Camp is looking for 60 sales this year and has already made it a third of the way to his goal. “Don’t crawl into a hole thinking you can avoid all of this. It’s not going to go away,” he said. He also advised builders to take advantage of the resources available at their local home builders associations and “find people who can tell you how they got through things.”
- Kevin Estes, of Estes Building in Sequim, Wash., a small rural community with a population of 35,000, has seen his sales cut in half by the downturn and is working toward a goal of 18 to 19 closings in 2008, about the same as last year.
“We’re not in a crisis mode,” Estes said, and the company hasn’t had to make staff cuts and hasn’t encountered major financial problems because “we restrained ourselves to stay out of trouble” by exercising discipline over the amount of inventory and leverage.
The biggest immediate challenge, he said, is to step up sales and marketing and address everything related to costs. With the objective of bringing his home prices down, he has been going through the specs in his standard plans and highlighting every item not related to codes and questioning whether they have been providing value.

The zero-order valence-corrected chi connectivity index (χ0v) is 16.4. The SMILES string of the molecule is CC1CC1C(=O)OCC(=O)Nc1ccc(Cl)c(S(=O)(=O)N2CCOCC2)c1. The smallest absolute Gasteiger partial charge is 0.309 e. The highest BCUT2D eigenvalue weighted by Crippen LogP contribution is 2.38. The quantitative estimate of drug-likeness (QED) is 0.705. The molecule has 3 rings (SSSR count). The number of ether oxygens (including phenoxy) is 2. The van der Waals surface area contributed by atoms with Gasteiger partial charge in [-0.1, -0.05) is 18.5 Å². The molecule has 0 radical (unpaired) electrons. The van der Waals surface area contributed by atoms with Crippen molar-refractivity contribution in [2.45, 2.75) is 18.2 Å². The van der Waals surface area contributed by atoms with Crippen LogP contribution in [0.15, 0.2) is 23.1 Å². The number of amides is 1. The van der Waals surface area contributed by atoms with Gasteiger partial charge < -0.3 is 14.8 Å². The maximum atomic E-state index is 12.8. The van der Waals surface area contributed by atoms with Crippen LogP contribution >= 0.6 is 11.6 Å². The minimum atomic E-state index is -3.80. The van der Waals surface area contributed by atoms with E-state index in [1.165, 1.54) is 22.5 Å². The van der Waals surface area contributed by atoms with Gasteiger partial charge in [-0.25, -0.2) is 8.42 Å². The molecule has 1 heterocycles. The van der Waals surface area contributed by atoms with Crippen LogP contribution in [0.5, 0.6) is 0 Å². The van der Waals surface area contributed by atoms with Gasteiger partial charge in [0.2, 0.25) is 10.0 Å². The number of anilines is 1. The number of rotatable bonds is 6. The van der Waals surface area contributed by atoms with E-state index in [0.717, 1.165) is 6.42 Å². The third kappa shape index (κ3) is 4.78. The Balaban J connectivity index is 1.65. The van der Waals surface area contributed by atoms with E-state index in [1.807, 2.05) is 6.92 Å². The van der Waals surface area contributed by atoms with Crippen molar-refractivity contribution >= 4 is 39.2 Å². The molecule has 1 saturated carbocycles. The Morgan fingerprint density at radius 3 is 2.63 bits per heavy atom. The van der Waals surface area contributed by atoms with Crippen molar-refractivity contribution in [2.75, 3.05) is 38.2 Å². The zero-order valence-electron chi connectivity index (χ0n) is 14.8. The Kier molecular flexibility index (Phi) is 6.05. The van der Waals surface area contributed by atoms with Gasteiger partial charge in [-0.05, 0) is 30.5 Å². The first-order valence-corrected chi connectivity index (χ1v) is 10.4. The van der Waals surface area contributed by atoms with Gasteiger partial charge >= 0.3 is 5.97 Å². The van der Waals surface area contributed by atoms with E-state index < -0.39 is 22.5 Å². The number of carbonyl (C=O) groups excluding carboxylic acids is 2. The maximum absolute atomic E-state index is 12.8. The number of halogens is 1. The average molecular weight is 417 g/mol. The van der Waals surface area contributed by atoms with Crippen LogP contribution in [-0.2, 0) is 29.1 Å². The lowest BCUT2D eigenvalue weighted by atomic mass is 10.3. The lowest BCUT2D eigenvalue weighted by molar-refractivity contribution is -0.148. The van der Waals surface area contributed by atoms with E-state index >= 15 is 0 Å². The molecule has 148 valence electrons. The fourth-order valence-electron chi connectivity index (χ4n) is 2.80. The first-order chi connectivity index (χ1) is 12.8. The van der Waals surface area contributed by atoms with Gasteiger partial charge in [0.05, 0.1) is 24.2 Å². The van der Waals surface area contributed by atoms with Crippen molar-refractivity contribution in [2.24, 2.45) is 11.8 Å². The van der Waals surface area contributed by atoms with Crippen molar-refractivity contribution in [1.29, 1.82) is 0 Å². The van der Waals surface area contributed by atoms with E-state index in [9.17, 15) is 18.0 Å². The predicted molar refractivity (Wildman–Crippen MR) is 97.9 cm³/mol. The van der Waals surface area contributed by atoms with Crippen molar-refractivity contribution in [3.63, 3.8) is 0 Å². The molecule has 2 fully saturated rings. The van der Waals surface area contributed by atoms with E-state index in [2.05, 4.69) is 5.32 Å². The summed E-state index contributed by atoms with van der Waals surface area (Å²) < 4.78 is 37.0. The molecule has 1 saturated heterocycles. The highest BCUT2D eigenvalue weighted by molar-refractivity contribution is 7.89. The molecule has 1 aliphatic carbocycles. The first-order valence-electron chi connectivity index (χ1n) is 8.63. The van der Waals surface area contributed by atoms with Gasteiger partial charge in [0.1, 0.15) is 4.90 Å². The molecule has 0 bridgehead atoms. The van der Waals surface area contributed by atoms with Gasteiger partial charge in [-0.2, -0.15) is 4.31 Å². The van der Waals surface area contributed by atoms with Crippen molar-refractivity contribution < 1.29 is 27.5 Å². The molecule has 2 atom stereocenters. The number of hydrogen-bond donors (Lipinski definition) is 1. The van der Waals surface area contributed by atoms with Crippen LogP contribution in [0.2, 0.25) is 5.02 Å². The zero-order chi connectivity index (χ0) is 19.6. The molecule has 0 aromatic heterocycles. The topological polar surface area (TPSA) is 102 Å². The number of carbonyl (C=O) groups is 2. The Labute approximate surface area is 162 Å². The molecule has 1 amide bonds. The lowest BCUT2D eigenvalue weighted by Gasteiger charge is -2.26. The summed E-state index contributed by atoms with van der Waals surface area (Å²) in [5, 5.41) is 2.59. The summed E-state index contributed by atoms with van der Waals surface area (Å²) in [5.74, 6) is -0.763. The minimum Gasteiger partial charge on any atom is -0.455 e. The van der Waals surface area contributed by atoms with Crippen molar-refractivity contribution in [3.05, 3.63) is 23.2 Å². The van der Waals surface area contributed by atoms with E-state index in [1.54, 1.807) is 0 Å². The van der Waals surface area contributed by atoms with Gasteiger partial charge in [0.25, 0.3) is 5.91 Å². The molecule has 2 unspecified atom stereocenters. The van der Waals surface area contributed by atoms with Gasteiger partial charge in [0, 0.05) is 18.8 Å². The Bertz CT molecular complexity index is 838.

Everyone on the Estes staff has been receiving retraining in sales and marketing, including administrative staff members and workers in the field, because “each prospective customer is golden right now.” The company is doubling its media placements this year and has established a goal of releasing 12 press releases. Sales efforts are being reexamined from top to bottom. The front desk at Estes receives a top-10 list of prospective buyers and they are instructed to interrupt meetings when one of them calls so that they can talk to a sales person immediately.
In dealing with the current market slowdown, “most of the competition will mostly whine and cut prices,” Estes said. “That will be the extent of their plan. Keep looking at your plan and working on it,” he said, as an opportunity to increase market share.
- John Young, of Young Homes in Rancho Cucamonga, Calif., reported that the housing market in Southern California is “under a lot of strain.” His company sold 150 entry-level homes last year in the $400,000 to $500,000 range for a sales volume of about $70 million, down from $200 million in 2006.